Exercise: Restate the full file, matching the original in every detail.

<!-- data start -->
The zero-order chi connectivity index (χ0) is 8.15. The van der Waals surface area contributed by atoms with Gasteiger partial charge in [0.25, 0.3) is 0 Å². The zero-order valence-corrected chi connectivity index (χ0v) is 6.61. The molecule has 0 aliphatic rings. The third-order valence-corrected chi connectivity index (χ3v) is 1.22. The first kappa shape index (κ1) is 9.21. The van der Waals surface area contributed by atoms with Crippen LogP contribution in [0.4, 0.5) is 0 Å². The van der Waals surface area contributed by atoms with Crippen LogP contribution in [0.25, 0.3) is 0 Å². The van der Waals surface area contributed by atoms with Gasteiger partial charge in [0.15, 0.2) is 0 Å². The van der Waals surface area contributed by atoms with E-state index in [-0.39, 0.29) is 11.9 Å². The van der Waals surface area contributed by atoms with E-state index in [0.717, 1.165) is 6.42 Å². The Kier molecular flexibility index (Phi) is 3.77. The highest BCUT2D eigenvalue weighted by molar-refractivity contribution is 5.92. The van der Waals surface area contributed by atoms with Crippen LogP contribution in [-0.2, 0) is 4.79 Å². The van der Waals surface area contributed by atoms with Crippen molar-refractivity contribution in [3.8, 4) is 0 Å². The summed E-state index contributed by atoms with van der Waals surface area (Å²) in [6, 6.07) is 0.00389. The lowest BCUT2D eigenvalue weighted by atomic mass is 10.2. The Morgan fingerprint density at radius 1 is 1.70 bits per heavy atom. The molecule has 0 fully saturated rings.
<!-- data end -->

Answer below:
The zero-order chi connectivity index (χ0) is 8.15. The van der Waals surface area contributed by atoms with Gasteiger partial charge in [0.25, 0.3) is 0 Å². The zero-order valence-corrected chi connectivity index (χ0v) is 6.61. The molecule has 0 aliphatic rings. The third-order valence-corrected chi connectivity index (χ3v) is 1.22. The first kappa shape index (κ1) is 9.21. The van der Waals surface area contributed by atoms with Crippen LogP contribution in [0.4, 0.5) is 0 Å². The van der Waals surface area contributed by atoms with Crippen LogP contribution in [0.25, 0.3) is 0 Å². The van der Waals surface area contributed by atoms with Gasteiger partial charge in [0.15, 0.2) is 0 Å². The van der Waals surface area contributed by atoms with E-state index in [-0.39, 0.29) is 11.9 Å². The van der Waals surface area contributed by atoms with E-state index in [0.717, 1.165) is 6.42 Å². The Kier molecular flexibility index (Phi) is 3.77. The highest BCUT2D eigenvalue weighted by molar-refractivity contribution is 5.92. The van der Waals surface area contributed by atoms with Crippen LogP contribution in [-0.2, 0) is 4.79 Å². The van der Waals surface area contributed by atoms with Crippen molar-refractivity contribution in [3.8, 4) is 0 Å². The summed E-state index contributed by atoms with van der Waals surface area (Å²) in [6, 6.07) is 0.00389. The lowest BCUT2D eigenvalue weighted by atomic mass is 10.2. The Morgan fingerprint density at radius 1 is 1.70 bits per heavy atom. The molecule has 0 fully saturated rings.